Ontario’s COVID-19 response hampered by ‘delays and confusion in decision-making:’ AG
The findings are part of a special report released Nov. 25 that examines Ontario's emergency management in the context of the pandemic
TORONTO — Ontario’s auditor general says the province’s response to the COVID-19 pandemic was slower and more reactive than that of other provinces, hampered by “delays and confusion in decision-making.”
Bonnie Lysyk says outdated provincial emergency plans played a role in slowing down the provincial response in the winter and spring, as did systemic issues such as a lack of laboratory surge capacity and old IT systems.
Lysyk also points to an increasingly cumbersome command structure, and one that was not led by public health expertise despite the creation and expansion of a provincial health command table that she says now involves more than 500 people.
As well, she found the province’s chief medical officer of health did not fully exercise his powers in responding to the pandemic, or issue directives to local health officials to ensure a consistent approach across regions.
The auditor general also raised concerns that lab testing, case management and contact tracing were not being conducted in a timely enough manner to limit the spread of the virus, noting that between January and August, all but one public health unit failed to meet the target of reporting test results within a day 60% of the time.
The findings are part of a special report released Nov. 25 that examines Ontario’s emergency management in the context of the pandemic, and its outbreak planning and decision-making, among other things.
In the report, Lysyk says many of the issues her office identified would have been avoidable if the province had acted on key lessons from the 2003 SARS outbreak before or during the health crisis.
Among the recommendations from the SARS Commission were public health reforms to streamline operations and management of the province’s 34 public health units, which currently continue to function independently, often without sharing best practices, she says.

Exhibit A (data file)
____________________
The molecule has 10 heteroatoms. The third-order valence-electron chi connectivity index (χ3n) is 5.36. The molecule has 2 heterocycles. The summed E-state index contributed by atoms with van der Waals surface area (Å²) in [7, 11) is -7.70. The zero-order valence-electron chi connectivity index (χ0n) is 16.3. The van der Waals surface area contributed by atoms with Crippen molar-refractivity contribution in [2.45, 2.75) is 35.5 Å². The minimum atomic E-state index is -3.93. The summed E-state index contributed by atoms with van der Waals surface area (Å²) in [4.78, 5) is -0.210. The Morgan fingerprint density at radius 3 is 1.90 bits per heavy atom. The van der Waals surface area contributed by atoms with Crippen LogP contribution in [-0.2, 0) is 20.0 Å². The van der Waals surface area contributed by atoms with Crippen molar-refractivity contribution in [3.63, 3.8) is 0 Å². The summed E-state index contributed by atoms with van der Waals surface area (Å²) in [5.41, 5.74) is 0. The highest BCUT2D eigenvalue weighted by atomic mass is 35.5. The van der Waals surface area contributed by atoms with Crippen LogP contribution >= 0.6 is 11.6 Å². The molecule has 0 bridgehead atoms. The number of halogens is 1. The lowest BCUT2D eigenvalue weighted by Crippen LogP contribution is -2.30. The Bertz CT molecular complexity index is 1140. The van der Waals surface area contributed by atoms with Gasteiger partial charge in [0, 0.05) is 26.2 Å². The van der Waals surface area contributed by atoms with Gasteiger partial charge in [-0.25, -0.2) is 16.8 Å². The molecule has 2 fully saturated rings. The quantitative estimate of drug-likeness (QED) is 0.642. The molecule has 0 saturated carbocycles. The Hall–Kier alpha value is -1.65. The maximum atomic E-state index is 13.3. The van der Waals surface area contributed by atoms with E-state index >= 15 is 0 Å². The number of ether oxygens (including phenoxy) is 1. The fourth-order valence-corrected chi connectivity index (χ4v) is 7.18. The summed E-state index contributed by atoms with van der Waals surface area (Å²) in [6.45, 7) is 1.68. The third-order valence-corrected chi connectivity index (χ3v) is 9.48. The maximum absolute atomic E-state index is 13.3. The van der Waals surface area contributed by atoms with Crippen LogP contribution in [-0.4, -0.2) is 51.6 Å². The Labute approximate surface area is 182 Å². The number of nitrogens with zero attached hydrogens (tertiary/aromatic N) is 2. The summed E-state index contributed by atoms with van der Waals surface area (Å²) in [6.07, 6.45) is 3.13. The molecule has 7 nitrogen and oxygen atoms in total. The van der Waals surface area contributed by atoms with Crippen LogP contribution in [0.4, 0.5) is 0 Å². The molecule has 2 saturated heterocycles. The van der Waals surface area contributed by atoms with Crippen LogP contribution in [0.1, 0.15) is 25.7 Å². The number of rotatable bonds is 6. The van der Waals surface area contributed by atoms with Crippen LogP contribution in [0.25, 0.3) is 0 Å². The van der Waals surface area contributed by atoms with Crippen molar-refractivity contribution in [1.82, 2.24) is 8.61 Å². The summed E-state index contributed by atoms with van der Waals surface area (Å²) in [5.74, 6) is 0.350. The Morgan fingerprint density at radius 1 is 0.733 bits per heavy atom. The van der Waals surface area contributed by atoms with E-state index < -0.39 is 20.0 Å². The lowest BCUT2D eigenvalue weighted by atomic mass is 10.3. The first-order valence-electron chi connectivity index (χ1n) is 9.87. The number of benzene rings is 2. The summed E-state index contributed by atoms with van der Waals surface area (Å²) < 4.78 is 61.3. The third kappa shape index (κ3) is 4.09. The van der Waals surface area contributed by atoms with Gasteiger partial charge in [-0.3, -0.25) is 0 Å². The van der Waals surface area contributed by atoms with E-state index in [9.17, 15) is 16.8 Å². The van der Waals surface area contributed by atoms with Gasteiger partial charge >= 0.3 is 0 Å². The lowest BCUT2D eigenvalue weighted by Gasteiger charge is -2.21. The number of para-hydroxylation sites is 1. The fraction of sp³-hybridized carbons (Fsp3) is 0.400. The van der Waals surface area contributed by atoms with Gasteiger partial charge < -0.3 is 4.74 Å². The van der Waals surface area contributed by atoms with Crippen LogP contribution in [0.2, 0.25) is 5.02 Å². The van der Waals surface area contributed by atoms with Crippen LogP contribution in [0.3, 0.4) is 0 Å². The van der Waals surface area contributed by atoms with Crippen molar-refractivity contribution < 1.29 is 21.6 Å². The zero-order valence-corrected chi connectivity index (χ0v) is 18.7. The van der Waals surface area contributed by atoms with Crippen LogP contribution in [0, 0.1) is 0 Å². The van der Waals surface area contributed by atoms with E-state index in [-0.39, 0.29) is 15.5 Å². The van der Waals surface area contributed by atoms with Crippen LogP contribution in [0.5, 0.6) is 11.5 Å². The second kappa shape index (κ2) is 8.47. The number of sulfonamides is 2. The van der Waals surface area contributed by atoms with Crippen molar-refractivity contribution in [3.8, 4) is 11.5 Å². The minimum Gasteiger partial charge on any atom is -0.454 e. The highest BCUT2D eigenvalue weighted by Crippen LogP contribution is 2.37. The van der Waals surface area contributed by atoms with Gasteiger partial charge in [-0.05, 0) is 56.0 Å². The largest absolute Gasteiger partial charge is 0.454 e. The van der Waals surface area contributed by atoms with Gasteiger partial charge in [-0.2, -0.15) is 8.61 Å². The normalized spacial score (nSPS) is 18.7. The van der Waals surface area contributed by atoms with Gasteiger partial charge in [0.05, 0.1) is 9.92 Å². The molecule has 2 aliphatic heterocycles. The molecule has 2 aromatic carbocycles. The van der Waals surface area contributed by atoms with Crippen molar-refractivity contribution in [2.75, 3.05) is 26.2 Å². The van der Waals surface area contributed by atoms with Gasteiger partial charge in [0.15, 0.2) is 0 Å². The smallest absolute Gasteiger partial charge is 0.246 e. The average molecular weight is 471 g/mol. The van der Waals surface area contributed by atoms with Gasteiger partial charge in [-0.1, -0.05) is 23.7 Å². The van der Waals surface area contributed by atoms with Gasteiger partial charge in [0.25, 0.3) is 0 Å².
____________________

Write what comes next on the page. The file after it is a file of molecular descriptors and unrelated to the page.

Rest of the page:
As a result, Ontario’s COVID-19 response was often “disorganized and inconsistent,” the report says.
Another key lesson highlighted by the SARS Commission was the need for preventative measures, the report says.
“Following this principle means taking decisive action early. This is not what the audit found; instead we found systemic issues and delays in decision-making,” Lysyk said in a statement.
Recommendations made in previous auditor general’s reports to regularly update emergency response plans and address weaknesses in public health lab and information systems were also not acted on, the report says.
Information systems currently in use have “limited functionality for case management and contact tracing,” and the system used in labs is not integrated with the public health system, the audit says. What’s more, lab testing still follows a “substantially manual, paper-based process,” it says.
The auditor general’s office says it will issue a second report on the provincial COVID-19 response that will examine health-related expenditures, personal protective equipment and long-term care.
The Nov. 25 report comes a week after Lysyk released a series of environmental value-for-money audits.
In those documents, she found the province may not meet its greenhouse gas emission targets because reducing fossil fuel use has not been a “cross-government priority.”